Survey of attitudes and perceptions of school board presidents, administrators, and teachers concerning ESEA Title III program

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dc.contributor.advisor Park, Don L. en_US
dc.contributor.author Hutchinson, John Alvin, 1940- en_US
dc.date.accessioned 2011-06-03T19:27:09Z
dc.date.available 2011-06-03T19:27:09Z
dc.date.created 1975 en_US
dc.date.issued 1975
dc.identifier LD2489.Z64 1975 .H87 en_US
dc.identifier.uri http://cardinalscholar.bsu.edu/handle/handle/176985
dc.description.abstract The purpose of this study was to compare differences in perceptions of officials and personnel of educational agencies according to the following criteria: geographic region; corporation size; and frequency of participation.This study was designed to assess perceptions regarding: needs assessment; evaluation; dissemination; innovation; cooperation; decision-making; released time; diffusion; interpersonal relationships; status of education; community relationships; post-graduate education; reading of officials; and class size.The respondents included: board presidents; superintendents; central office administrators; principals; and teachers.Data processing consisted of determining percentages of respondents selecting potential choices on a thirty-nine item questionnaire. Items were analyzed according to region, agency size, and frequency of participation.Prior assessments resulted in conflicting findings. The literature, before August, 1973, failed to confirm or refute the value of sampled programs.Data indicate the respondents have not made use of assessment instruments to define appropriateness of content included in curricula.Data indicate the problems inherent in evaluation are not viewed as a deterrent to effective evaluation.Data indicate that innovative educational practices have not received extensive coverage by newspapers.Data indicate that among respondents an inverse relationship exists between an individuals position in the educational hierarchy and direct communication about innovation. Data also indicate that professional personnel made more positive statements concerning innovation in 1973 and 1967. Data reveal the amount of independent study and number of instructional areas allowing independent study has increased since 1967.Data indicate that cooperative efforts by staff to improve the quality of education offered to students has increased since 1967.Data show that more decisions concerning innovation were made by professional personnel, below the rank of superintendent, in 1973 than 1967. Data reveal that cognitive and affective objectives are formulated one year or less in advance of utilization.Data indicate that most school governing bodies have not increased the number of days of released time provided for the improvement of instruction. Data show the availability of materials and equipment has become an important factor in improvement of instruction.Data indicate that assistance offered to students by teachers for the development of effective study and work habits has increased since 1967.Data indicate that assistance provided for the improvement of instruction has increased since 1967.Data show the diffusion of information about participation was unsuccessful in most school districts.Data reveal that the quality of college preparatory and vocational curricula has increased since 1967. Data indicate the number of educational options available to students has increased since 1967.Data indicate the acceptance of innovation has increased since 1967, but acceptance is reduced by increased levels of responsibility. Data reveal the conviction among teachers that pupils interfering with learning opportunities of other students should be excluded from school, has increased since 1967. Data show the treatment of students as responsible individuals by professional staff has increased since 1967.Data indicate the amount of time spent dealing with contemporary issues has increased since 1967. Data show that an education received in an authoritarian school system is the best preparation for citizenship in a democratic society has decreased since 1967.Data indicate the amount of observable evidence, of cooperation between administrators and school patrons for the improvement of education offered students, has increased since 1967. Data show the amount of observable evidence, of cooperation between teachers and school patrons, has increased since 1967.Data indicate the amount of financial incentives, offered to professional personnel to encourage additional graduate study, has not increased since 1967.Data show the reading of professional literature has increased since 1967.Data reveal that no consistent relationship exists between the frequency of participation and the patterns of responses by individuals participating in this study. en_US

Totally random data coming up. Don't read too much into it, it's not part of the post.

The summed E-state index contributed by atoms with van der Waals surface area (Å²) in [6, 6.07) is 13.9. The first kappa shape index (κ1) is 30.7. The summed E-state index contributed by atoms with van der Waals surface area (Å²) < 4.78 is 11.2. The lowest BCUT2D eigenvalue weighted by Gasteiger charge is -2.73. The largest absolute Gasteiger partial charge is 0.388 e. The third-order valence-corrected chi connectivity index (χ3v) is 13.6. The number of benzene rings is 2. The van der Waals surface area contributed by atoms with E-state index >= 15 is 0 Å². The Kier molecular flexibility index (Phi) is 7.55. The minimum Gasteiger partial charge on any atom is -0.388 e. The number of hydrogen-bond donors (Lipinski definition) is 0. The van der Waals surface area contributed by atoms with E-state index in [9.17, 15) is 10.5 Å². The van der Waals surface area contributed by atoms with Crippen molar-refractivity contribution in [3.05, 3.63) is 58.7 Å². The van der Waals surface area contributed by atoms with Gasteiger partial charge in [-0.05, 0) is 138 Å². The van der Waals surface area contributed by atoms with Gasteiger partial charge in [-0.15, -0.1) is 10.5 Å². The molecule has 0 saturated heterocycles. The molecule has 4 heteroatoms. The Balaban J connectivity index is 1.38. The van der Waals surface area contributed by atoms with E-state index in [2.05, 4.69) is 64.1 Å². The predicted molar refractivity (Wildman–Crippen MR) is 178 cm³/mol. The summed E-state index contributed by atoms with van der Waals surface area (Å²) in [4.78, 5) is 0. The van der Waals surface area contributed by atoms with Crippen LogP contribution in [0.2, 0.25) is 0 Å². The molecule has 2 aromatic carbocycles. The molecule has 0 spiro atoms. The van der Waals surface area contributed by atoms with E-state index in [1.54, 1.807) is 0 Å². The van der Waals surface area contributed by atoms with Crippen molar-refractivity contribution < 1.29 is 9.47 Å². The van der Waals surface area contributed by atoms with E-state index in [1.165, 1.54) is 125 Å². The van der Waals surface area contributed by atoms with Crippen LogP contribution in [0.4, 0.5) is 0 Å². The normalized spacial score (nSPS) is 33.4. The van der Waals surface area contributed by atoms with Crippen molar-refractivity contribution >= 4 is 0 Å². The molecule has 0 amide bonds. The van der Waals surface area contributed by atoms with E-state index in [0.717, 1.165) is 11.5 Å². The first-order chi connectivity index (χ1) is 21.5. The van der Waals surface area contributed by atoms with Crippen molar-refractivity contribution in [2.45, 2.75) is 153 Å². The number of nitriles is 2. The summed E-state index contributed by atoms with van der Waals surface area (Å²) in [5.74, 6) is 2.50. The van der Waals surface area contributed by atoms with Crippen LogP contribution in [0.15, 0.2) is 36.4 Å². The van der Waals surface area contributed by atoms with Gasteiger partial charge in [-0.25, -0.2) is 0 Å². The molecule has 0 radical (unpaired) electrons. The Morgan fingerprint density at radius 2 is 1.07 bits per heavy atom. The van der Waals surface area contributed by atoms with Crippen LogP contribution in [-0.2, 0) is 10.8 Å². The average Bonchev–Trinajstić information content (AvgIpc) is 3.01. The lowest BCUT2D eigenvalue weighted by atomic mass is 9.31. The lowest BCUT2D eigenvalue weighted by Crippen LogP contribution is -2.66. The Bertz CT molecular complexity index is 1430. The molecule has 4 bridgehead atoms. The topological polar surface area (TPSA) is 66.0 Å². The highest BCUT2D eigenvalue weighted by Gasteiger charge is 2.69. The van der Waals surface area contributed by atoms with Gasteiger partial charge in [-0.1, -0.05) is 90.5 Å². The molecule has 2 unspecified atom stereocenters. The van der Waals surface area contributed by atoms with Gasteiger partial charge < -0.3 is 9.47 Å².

dc.format.extent xxiii, 262 leaves ; 28 cm. en_US
dc.source Virtual Press en_US
dc.subject.lcsh Educational law and legislation. en_US
dc.subject.lcsh Education -- Finance. en_US
dc.subject.other United States. Elementary and Secondary Education Act of 1965. en_US
dc.title Survey of attitudes and perceptions of school board presidents, administrators, and teachers concerning ESEA Title III program en_US
dc.description.degree Thesis (D. Ed.) en_US
dc.identifier.cardcat-url http://liblink.bsu.edu/catkey/415162 en_US


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  • Doctoral Dissertations [3121]
    Doctoral dissertations submitted to the Graduate School by Ball State University doctoral candidates in partial fulfillment of degree requirements.

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